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Facing uphill climb for nomination, Bennet plants flag in N.H.

  • U.S. Sen. Michael Bennet speaks to potential voters at a café in Salem on Friday. It was the first of 50 town halls the senator’s pledged to hold between now and the state’s February primary. By Paul Steinhauser—For the Monitor

For the Monitor
Published: 12/6/2019 4:33:36 PM
Modified: 12/6/2019 4:33:23 PM

Long-shot Democratic White House candidate Sen. Michael Bennet says he’s going all-in on the first-in-the-nation presidential primary state.

“I think a lot of my time is now going to be devoted to New Hampshire,” the senator from Colorado told the Monitor in an interview on Friday.

Bennet said he is emphasizing New Hampshire instead of Iowa, which kicks off the presidential primary and caucus nominating calendar eight days before the Granite State votes, because of the Granite State’s smaller size and similarities to his home state.

“It’s a little less crowded. It reminds me a lot of Colorado. It’s a third Republican, a third Democratic, a third independent, which is what Colorado is like. And I think I can get to one end of it to another over and over again, which is why I’ve committed to do 50 town halls between now and the primary,” he explained.

He wouldn’t say exactly where he hopes to finish in the primary.

“I’ve got to do well here and I hope to do well here,” he said.

His campaign told the Monitor they’re currently adding to the staff they already have in New Hampshire, and they intend to open two more campaign offices, bringing to three the number they have in the state. But the campaign added that they’re not abandoning Iowa – where they say they have around 20 staffers.

Bennet was interviewed after addressing and taking questions from Democrats gathered at a café in Salem. His campaign said that was the first of the 50 town halls the senator’s pledged to hold between now and the state’s February 11 presidential primary. It was also the first stop in a five-day swing that would twice take him through Concord, including a meet and greet at 4:30 p.m. on Saturday at the home of longtime Democratic activists Gerri and Ron King.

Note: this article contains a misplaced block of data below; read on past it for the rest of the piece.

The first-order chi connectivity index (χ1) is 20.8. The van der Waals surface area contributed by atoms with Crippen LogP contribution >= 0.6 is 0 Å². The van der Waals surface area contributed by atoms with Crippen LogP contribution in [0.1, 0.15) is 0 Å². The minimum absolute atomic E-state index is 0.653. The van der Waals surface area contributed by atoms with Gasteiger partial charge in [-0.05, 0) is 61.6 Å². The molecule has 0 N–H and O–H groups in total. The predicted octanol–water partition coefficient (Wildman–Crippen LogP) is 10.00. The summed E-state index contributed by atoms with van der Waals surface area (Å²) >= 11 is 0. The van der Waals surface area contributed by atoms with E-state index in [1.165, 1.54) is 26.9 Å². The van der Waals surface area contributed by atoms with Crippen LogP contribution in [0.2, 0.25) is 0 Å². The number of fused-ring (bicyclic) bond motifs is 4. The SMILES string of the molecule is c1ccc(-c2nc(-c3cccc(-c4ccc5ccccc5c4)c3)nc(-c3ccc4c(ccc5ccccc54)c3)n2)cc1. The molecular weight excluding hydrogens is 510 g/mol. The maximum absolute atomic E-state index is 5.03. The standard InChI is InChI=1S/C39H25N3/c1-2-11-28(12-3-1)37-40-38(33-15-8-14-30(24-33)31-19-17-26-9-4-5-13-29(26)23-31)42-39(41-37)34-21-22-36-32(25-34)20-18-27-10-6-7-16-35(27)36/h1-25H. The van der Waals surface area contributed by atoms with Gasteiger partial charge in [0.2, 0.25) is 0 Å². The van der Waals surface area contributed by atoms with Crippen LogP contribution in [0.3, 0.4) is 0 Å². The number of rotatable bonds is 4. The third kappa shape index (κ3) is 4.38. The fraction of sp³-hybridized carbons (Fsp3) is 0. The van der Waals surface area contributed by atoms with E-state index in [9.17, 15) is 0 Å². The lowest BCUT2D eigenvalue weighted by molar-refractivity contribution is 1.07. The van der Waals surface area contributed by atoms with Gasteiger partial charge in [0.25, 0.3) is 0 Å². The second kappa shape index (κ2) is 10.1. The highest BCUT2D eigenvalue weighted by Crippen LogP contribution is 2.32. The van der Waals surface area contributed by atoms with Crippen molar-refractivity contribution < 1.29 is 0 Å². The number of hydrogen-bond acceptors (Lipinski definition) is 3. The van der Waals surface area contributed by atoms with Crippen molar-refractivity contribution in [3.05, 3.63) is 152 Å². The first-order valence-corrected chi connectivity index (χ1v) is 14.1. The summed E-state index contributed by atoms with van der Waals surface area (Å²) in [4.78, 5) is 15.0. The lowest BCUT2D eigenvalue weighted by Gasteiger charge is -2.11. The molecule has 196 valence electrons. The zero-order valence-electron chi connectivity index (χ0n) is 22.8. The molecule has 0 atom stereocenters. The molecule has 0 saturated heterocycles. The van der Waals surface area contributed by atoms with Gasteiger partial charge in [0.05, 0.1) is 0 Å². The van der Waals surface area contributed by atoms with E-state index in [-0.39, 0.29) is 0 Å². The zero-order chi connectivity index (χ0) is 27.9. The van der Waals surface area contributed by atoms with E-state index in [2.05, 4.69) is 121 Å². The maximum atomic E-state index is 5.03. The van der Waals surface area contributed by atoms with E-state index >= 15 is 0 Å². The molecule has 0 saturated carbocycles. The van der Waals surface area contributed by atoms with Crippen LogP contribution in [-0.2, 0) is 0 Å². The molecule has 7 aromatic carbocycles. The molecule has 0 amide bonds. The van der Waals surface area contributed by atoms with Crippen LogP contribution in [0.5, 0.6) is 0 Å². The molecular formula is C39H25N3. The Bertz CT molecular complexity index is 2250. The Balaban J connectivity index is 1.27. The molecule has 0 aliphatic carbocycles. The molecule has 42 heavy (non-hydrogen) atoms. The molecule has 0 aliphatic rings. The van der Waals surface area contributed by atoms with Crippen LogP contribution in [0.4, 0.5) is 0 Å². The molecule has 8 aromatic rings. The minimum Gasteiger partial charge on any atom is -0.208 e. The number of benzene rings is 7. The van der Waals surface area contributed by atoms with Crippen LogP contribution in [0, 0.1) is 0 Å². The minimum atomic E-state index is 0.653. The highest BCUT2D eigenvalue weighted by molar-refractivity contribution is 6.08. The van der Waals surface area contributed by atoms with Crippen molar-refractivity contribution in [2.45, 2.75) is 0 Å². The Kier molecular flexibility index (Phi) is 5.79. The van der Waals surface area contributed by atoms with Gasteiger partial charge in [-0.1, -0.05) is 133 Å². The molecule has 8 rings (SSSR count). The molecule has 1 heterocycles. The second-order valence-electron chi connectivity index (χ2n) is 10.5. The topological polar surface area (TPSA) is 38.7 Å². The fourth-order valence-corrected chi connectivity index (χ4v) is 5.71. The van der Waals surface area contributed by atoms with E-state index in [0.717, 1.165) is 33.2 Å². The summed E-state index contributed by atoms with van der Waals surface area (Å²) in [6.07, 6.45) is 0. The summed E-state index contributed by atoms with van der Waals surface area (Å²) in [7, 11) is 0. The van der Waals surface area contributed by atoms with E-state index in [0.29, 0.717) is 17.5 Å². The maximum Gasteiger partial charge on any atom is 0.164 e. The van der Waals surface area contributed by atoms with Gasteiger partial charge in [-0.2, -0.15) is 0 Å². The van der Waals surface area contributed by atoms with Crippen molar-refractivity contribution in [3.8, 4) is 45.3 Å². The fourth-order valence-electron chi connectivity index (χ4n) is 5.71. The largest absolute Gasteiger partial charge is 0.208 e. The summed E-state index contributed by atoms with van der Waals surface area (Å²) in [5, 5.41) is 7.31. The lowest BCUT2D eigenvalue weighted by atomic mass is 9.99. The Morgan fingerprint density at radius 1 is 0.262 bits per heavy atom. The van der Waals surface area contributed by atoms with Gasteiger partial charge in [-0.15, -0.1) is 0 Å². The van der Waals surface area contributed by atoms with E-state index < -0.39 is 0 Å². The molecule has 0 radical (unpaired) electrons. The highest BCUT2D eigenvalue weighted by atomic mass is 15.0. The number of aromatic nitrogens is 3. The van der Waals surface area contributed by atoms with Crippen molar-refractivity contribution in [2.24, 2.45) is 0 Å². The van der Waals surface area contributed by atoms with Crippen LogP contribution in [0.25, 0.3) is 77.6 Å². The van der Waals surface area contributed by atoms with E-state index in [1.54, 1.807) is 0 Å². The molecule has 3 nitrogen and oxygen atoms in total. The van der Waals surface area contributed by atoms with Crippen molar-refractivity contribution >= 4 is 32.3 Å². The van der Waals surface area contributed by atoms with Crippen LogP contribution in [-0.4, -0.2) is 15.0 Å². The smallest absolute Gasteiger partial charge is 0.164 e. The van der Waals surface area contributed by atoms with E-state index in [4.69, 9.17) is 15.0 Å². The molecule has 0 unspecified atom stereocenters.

Bennet jumped into the race on May 2, after many of his rivals had already declared their candidacies. His campaign launch was delayed after he was diagnosed with prostate cancer and underwent surgery. But after announcing a clean bill of health in mid-April, Bennet moved forward with his White House bid.

He qualified for the first two Democratic presidential debates, held in June and July, but has failed to make the stage since those early showdowns – as he’s fallen short of the polling and fundraising thresholds.

“The debates I don’t think have done very much for the Democratic Party,” Bennet said to the crowd in Salem. “I think they’ve sort of played into Donald Trump’s hands. I can see why it’s entertaining and part of what we do but it shouldn’t be the central way we conduct this election.”

He took aim at the top tier contenders for the nomination.

“We’ve got a problem on our hands because I think people are deeply unconvinced that the leading candidates in this race can beat Donald Trump,” he said. “And that’s the number one issue for people.”

One of those candidates is South Bend, Ind., Mayor Pete Buttigieg.

Bennet highlighted in his interview that “I think I’m far more experienced than he is.”

Bennet served as superintendent of the Denver public school system before heading to the Senate in 2009.

“Like Pete, I got my start at the local level. But my school district had a budget three times the size of his city and since that time I’ve spent ten years in the Senate, which is enough time to learn how to get some things done, but why the biggest things don’t get done in Washington. I think it’s just a very different set of experiences.”

Minutes earlier, asked by the crowd how he can compete with the candidates with better name recognition and bigger campaign cash war chests, Bennet pointed to New Hampshire’s tradition of late-deciding voters.

“Look, you guys are just starting to make up your minds here in New Hampshire, to say nothing of the rest of the country,” he noted.

That tradition is reflected in the latest polls in the state’s Democratic presidential primary, which point to a high percentage of undecided voters – or voters who are backing a candidate but saying they could change their minds by primary day.

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